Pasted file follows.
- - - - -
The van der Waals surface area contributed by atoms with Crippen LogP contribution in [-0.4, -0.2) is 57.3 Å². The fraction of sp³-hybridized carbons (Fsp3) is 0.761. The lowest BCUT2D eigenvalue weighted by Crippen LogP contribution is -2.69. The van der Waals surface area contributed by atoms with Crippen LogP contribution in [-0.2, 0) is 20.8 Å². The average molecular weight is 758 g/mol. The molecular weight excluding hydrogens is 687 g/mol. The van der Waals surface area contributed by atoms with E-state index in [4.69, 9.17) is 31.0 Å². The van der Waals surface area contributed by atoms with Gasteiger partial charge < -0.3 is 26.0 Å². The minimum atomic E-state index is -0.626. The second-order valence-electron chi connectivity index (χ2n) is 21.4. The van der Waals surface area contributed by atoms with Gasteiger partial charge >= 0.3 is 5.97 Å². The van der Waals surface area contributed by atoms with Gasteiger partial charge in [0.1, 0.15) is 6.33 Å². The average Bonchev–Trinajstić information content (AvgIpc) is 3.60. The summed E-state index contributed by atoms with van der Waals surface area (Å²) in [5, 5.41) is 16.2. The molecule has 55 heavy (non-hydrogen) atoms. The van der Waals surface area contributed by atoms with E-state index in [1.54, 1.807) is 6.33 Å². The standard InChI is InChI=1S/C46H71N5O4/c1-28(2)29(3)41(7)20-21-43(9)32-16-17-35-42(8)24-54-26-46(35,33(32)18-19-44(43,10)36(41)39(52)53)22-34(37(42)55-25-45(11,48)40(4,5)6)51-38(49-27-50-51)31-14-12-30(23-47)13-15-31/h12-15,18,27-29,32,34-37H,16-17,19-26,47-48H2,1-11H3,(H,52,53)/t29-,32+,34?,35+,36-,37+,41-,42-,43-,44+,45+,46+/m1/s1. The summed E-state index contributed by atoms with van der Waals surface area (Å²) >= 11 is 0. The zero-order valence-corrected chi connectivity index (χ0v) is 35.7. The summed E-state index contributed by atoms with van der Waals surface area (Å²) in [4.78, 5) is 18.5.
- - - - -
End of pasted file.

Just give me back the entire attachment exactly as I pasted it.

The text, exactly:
The van der Waals surface area contributed by atoms with Crippen LogP contribution in [-0.4, -0.2) is 57.3 Å². The fraction of sp³-hybridized carbons (Fsp3) is 0.761. The lowest BCUT2D eigenvalue weighted by Crippen LogP contribution is -2.69. The van der Waals surface area contributed by atoms with Crippen LogP contribution in [-0.2, 0) is 20.8 Å². The average molecular weight is 758 g/mol. The molecular weight excluding hydrogens is 687 g/mol. The van der Waals surface area contributed by atoms with E-state index in [4.69, 9.17) is 31.0 Å². The van der Waals surface area contributed by atoms with Gasteiger partial charge < -0.3 is 26.0 Å². The minimum atomic E-state index is -0.626. The second-order valence-electron chi connectivity index (χ2n) is 21.4. The van der Waals surface area contributed by atoms with Gasteiger partial charge >= 0.3 is 5.97 Å². The van der Waals surface area contributed by atoms with Gasteiger partial charge in [0.1, 0.15) is 6.33 Å². The average Bonchev–Trinajstić information content (AvgIpc) is 3.60. The summed E-state index contributed by atoms with van der Waals surface area (Å²) in [5, 5.41) is 16.2. The molecule has 55 heavy (non-hydrogen) atoms. The van der Waals surface area contributed by atoms with E-state index in [1.54, 1.807) is 6.33 Å². The standard InChI is InChI=1S/C46H71N5O4/c1-28(2)29(3)41(7)20-21-43(9)32-16-17-35-42(8)24-54-26-46(35,33(32)18-19-44(43,10)36(41)39(52)53)22-34(37(42)55-25-45(11,48)40(4,5)6)51-38(49-27-50-51)31-14-12-30(23-47)13-15-31/h12-15,18,27-29,32,34-37H,16-17,19-26,47-48H2,1-11H3,(H,52,53)/t29-,32+,34?,35+,36-,37+,41-,42-,43-,44+,45+,46+/m1/s1. The summed E-state index contributed by atoms with van der Waals surface area (Å²) >= 11 is 0. The zero-order valence-corrected chi connectivity index (χ0v) is 35.7. The summed E-state index contributed by atoms with van der Waals surface area (Å²) in [4.78, 5) is 18.5.